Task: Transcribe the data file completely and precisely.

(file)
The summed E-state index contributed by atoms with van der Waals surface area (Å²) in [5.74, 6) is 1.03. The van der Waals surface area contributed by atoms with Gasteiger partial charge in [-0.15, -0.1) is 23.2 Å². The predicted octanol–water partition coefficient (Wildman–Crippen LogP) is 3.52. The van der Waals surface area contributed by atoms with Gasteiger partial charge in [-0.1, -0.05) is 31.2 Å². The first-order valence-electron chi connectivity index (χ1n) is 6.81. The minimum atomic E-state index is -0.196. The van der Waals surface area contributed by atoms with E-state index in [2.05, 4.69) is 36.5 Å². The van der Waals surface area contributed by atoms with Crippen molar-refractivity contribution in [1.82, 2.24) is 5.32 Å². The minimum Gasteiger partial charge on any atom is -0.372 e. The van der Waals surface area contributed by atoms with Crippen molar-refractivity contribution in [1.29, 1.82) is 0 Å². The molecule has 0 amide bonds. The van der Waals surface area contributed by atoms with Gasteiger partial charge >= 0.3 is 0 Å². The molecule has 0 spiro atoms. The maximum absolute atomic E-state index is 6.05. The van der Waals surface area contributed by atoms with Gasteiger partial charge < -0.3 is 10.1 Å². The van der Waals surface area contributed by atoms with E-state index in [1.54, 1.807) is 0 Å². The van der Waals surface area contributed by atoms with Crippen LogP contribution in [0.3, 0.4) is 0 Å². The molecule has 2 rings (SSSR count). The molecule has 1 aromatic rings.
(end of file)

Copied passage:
The summed E-state index contributed by atoms with van der Waals surface area (Å²) in [5.74, 6) is 1.03. The van der Waals surface area contributed by atoms with Gasteiger partial charge in [-0.15, -0.1) is 23.2 Å². The predicted octanol–water partition coefficient (Wildman–Crippen LogP) is 3.52. The van der Waals surface area contributed by atoms with Gasteiger partial charge in [-0.1, -0.05) is 31.2 Å². The first-order valence-electron chi connectivity index (χ1n) is 6.81. The minimum atomic E-state index is -0.196. The van der Waals surface area contributed by atoms with E-state index in [2.05, 4.69) is 36.5 Å². The van der Waals surface area contributed by atoms with Crippen molar-refractivity contribution in [1.82, 2.24) is 5.32 Å². The minimum Gasteiger partial charge on any atom is -0.372 e. The van der Waals surface area contributed by atoms with Crippen molar-refractivity contribution in [1.29, 1.82) is 0 Å². The molecule has 0 amide bonds. The van der Waals surface area contributed by atoms with Gasteiger partial charge >= 0.3 is 0 Å². The molecule has 0 spiro atoms. The maximum absolute atomic E-state index is 6.05. The van der Waals surface area contributed by atoms with Gasteiger partial charge < -0.3 is 10.1 Å². The van der Waals surface area contributed by atoms with E-state index in [1.54, 1.807) is 0 Å². The van der Waals surface area contributed by atoms with Crippen LogP contribution in [0.3, 0.4) is 0 Å². The molecule has 2 rings (SSSR count). The molecule has 1 aromatic rings.